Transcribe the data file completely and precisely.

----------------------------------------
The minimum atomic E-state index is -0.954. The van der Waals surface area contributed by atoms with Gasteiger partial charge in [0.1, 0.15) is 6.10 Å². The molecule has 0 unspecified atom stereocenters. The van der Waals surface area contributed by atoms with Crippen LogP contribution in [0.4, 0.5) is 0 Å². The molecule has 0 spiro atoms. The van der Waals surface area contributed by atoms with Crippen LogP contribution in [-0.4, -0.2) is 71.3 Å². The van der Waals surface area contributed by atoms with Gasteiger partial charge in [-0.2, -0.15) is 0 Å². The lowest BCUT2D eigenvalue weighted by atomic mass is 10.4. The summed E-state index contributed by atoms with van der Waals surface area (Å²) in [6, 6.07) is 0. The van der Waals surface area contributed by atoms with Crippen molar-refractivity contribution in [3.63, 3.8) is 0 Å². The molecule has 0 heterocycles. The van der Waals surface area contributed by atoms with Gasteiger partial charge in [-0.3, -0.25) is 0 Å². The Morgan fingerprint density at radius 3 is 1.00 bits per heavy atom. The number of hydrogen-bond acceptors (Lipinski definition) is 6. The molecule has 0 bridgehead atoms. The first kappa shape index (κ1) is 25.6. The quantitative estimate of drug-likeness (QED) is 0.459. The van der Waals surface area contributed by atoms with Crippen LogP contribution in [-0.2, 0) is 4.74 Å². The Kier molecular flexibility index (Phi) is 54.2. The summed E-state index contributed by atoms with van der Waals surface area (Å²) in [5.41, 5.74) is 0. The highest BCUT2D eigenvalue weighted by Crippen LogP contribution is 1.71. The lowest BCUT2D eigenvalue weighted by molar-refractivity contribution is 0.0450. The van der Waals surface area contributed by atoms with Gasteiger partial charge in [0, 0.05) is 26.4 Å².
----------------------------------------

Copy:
The minimum atomic E-state index is -0.954. The van der Waals surface area contributed by atoms with Gasteiger partial charge in [0.1, 0.15) is 6.10 Å². The molecule has 0 unspecified atom stereocenters. The van der Waals surface area contributed by atoms with Crippen LogP contribution in [0.4, 0.5) is 0 Å². The molecule has 0 spiro atoms. The van der Waals surface area contributed by atoms with Crippen LogP contribution in [-0.4, -0.2) is 71.3 Å². The van der Waals surface area contributed by atoms with Gasteiger partial charge in [-0.2, -0.15) is 0 Å². The lowest BCUT2D eigenvalue weighted by atomic mass is 10.4. The summed E-state index contributed by atoms with van der Waals surface area (Å²) in [6, 6.07) is 0. The van der Waals surface area contributed by atoms with Crippen molar-refractivity contribution in [3.63, 3.8) is 0 Å². The molecule has 0 heterocycles. The van der Waals surface area contributed by atoms with Gasteiger partial charge in [-0.3, -0.25) is 0 Å². The Morgan fingerprint density at radius 3 is 1.00 bits per heavy atom. The number of hydrogen-bond acceptors (Lipinski definition) is 6. The molecule has 0 bridgehead atoms. The first kappa shape index (κ1) is 25.6. The quantitative estimate of drug-likeness (QED) is 0.459. The van der Waals surface area contributed by atoms with Crippen LogP contribution in [-0.2, 0) is 4.74 Å². The Kier molecular flexibility index (Phi) is 54.2. The summed E-state index contributed by atoms with van der Waals surface area (Å²) in [5.41, 5.74) is 0. The highest BCUT2D eigenvalue weighted by Crippen LogP contribution is 1.71. The lowest BCUT2D eigenvalue weighted by molar-refractivity contribution is 0.0450. The van der Waals surface area contributed by atoms with Gasteiger partial charge in [0, 0.05) is 26.4 Å².